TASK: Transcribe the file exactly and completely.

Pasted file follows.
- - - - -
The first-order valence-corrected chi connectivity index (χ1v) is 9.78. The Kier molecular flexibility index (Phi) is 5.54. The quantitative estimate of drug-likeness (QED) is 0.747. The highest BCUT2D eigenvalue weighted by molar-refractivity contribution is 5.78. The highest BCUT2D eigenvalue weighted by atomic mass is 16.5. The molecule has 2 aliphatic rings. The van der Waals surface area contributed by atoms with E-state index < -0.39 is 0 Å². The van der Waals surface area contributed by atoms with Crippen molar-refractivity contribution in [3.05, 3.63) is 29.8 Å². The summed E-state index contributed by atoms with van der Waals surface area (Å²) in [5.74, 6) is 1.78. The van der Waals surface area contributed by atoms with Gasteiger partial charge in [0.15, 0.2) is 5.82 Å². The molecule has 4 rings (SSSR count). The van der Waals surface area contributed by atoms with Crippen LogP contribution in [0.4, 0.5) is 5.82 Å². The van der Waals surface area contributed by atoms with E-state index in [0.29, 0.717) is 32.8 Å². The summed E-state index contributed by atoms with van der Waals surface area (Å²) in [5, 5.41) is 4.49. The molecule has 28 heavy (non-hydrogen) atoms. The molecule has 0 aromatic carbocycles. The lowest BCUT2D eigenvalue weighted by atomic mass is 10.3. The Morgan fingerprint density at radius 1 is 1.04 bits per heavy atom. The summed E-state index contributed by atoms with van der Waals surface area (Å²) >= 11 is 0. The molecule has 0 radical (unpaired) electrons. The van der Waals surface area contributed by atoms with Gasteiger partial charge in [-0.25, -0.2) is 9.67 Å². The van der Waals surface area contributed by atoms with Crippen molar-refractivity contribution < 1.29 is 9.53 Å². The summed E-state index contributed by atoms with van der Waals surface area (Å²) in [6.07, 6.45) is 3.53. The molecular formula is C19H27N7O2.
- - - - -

The first-order valence-corrected chi connectivity index (χ1v) is 9.78. The Kier molecular flexibility index (Phi) is 5.54. The quantitative estimate of drug-likeness (QED) is 0.747. The highest BCUT2D eigenvalue weighted by molar-refractivity contribution is 5.78. The highest BCUT2D eigenvalue weighted by atomic mass is 16.5. The molecule has 2 aliphatic rings. The van der Waals surface area contributed by atoms with E-state index < -0.39 is 0 Å². The van der Waals surface area contributed by atoms with Crippen molar-refractivity contribution in [3.05, 3.63) is 29.8 Å². The summed E-state index contributed by atoms with van der Waals surface area (Å²) in [5.74, 6) is 1.78. The van der Waals surface area contributed by atoms with Gasteiger partial charge in [0.15, 0.2) is 5.82 Å². The molecule has 4 rings (SSSR count). The van der Waals surface area contributed by atoms with Crippen LogP contribution in [0.4, 0.5) is 5.82 Å². The van der Waals surface area contributed by atoms with E-state index in [0.29, 0.717) is 32.8 Å². The summed E-state index contributed by atoms with van der Waals surface area (Å²) in [5, 5.41) is 4.49. The molecule has 28 heavy (non-hydrogen) atoms. The molecule has 0 aromatic carbocycles. The lowest BCUT2D eigenvalue weighted by atomic mass is 10.3. The Morgan fingerprint density at radius 1 is 1.04 bits per heavy atom. The summed E-state index contributed by atoms with van der Waals surface area (Å²) >= 11 is 0. The molecule has 0 radical (unpaired) electrons. The van der Waals surface area contributed by atoms with Gasteiger partial charge in [-0.25, -0.2) is 9.67 Å². The van der Waals surface area contributed by atoms with Crippen molar-refractivity contribution < 1.29 is 9.53 Å². The summed E-state index contributed by atoms with van der Waals surface area (Å²) in [6.07, 6.45) is 3.53. The molecular formula is C19H27N7O2.